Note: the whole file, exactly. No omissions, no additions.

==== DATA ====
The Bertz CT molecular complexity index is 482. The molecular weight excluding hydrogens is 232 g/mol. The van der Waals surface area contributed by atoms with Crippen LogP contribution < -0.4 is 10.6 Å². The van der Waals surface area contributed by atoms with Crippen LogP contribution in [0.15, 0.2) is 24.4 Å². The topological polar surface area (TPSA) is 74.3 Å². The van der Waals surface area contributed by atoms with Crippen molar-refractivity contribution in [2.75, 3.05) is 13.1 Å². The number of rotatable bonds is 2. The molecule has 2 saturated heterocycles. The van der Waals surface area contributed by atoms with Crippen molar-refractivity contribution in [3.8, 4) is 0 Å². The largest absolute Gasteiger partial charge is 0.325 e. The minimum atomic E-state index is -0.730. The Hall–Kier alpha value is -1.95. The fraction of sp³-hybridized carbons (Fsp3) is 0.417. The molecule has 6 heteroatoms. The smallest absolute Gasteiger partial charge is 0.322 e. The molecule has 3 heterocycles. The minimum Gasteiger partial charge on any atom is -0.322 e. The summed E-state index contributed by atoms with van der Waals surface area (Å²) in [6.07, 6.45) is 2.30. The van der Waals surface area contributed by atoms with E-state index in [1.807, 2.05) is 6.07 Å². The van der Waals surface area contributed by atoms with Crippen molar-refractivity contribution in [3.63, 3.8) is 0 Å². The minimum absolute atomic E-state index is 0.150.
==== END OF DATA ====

The Bertz CT molecular complexity index is 482. The molecular weight excluding hydrogens is 232 g/mol. The van der Waals surface area contributed by atoms with Crippen LogP contribution < -0.4 is 10.6 Å². The van der Waals surface area contributed by atoms with Crippen LogP contribution in [0.15, 0.2) is 24.4 Å². The topological polar surface area (TPSA) is 74.3 Å². The van der Waals surface area contributed by atoms with Crippen molar-refractivity contribution in [2.75, 3.05) is 13.1 Å². The number of rotatable bonds is 2. The molecule has 2 saturated heterocycles. The van der Waals surface area contributed by atoms with Crippen molar-refractivity contribution in [3.8, 4) is 0 Å². The largest absolute Gasteiger partial charge is 0.325 e. The minimum atomic E-state index is -0.730. The Hall–Kier alpha value is -1.95. The fraction of sp³-hybridized carbons (Fsp3) is 0.417. The molecule has 6 heteroatoms. The smallest absolute Gasteiger partial charge is 0.322 e. The molecule has 3 heterocycles. The minimum Gasteiger partial charge on any atom is -0.322 e. The summed E-state index contributed by atoms with van der Waals surface area (Å²) in [6.07, 6.45) is 2.30. The van der Waals surface area contributed by atoms with E-state index in [1.807, 2.05) is 6.07 Å². The van der Waals surface area contributed by atoms with Crippen molar-refractivity contribution in [3.63, 3.8) is 0 Å². The minimum absolute atomic E-state index is 0.150.